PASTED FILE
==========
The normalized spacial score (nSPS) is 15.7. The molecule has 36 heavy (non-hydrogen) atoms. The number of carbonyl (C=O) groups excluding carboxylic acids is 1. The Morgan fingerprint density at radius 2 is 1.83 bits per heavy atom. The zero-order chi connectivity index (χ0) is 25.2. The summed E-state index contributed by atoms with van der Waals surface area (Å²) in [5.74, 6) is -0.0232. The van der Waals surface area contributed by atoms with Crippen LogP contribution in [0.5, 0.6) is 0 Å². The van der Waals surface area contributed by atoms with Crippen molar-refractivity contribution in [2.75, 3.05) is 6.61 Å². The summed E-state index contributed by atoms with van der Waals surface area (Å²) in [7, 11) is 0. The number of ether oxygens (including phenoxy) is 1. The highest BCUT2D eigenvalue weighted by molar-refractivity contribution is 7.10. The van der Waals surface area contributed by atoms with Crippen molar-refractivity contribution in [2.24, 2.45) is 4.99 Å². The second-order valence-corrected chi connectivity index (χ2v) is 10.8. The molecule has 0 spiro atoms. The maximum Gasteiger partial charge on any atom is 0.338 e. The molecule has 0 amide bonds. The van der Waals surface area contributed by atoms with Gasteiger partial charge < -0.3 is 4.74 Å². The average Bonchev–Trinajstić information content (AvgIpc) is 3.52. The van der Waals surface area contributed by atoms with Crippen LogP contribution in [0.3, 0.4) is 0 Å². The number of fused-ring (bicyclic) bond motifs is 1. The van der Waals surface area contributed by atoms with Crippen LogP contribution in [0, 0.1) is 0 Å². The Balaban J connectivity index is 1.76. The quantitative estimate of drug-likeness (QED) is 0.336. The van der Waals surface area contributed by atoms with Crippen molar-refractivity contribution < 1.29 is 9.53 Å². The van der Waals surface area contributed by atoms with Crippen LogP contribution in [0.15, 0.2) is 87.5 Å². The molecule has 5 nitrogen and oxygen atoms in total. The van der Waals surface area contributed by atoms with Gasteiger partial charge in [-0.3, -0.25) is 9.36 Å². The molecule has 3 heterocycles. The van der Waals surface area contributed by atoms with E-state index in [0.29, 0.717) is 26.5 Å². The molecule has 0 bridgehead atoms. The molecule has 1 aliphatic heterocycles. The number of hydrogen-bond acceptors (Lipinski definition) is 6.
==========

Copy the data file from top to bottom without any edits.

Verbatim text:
The normalized spacial score (nSPS) is 15.7. The molecule has 36 heavy (non-hydrogen) atoms. The number of carbonyl (C=O) groups excluding carboxylic acids is 1. The Morgan fingerprint density at radius 2 is 1.83 bits per heavy atom. The zero-order chi connectivity index (χ0) is 25.2. The summed E-state index contributed by atoms with van der Waals surface area (Å²) in [5.74, 6) is -0.0232. The van der Waals surface area contributed by atoms with Crippen LogP contribution in [0.5, 0.6) is 0 Å². The van der Waals surface area contributed by atoms with Crippen molar-refractivity contribution in [2.75, 3.05) is 6.61 Å². The summed E-state index contributed by atoms with van der Waals surface area (Å²) in [7, 11) is 0. The number of ether oxygens (including phenoxy) is 1. The highest BCUT2D eigenvalue weighted by molar-refractivity contribution is 7.10. The van der Waals surface area contributed by atoms with Crippen molar-refractivity contribution in [2.24, 2.45) is 4.99 Å². The second-order valence-corrected chi connectivity index (χ2v) is 10.8. The molecule has 0 spiro atoms. The maximum Gasteiger partial charge on any atom is 0.338 e. The molecule has 0 amide bonds. The van der Waals surface area contributed by atoms with Gasteiger partial charge < -0.3 is 4.74 Å². The average Bonchev–Trinajstić information content (AvgIpc) is 3.52. The van der Waals surface area contributed by atoms with Crippen LogP contribution in [0.3, 0.4) is 0 Å². The number of fused-ring (bicyclic) bond motifs is 1. The van der Waals surface area contributed by atoms with Crippen LogP contribution in [0, 0.1) is 0 Å². The Balaban J connectivity index is 1.76. The quantitative estimate of drug-likeness (QED) is 0.336. The van der Waals surface area contributed by atoms with Crippen molar-refractivity contribution < 1.29 is 9.53 Å². The van der Waals surface area contributed by atoms with Crippen LogP contribution in [0.15, 0.2) is 87.5 Å². The molecule has 5 nitrogen and oxygen atoms in total. The van der Waals surface area contributed by atoms with Gasteiger partial charge in [-0.3, -0.25) is 9.36 Å². The molecule has 3 heterocycles. The van der Waals surface area contributed by atoms with E-state index in [0.29, 0.717) is 26.5 Å². The molecule has 0 bridgehead atoms. The molecule has 1 aliphatic heterocycles. The number of hydrogen-bond acceptors (Lipinski definition) is 6.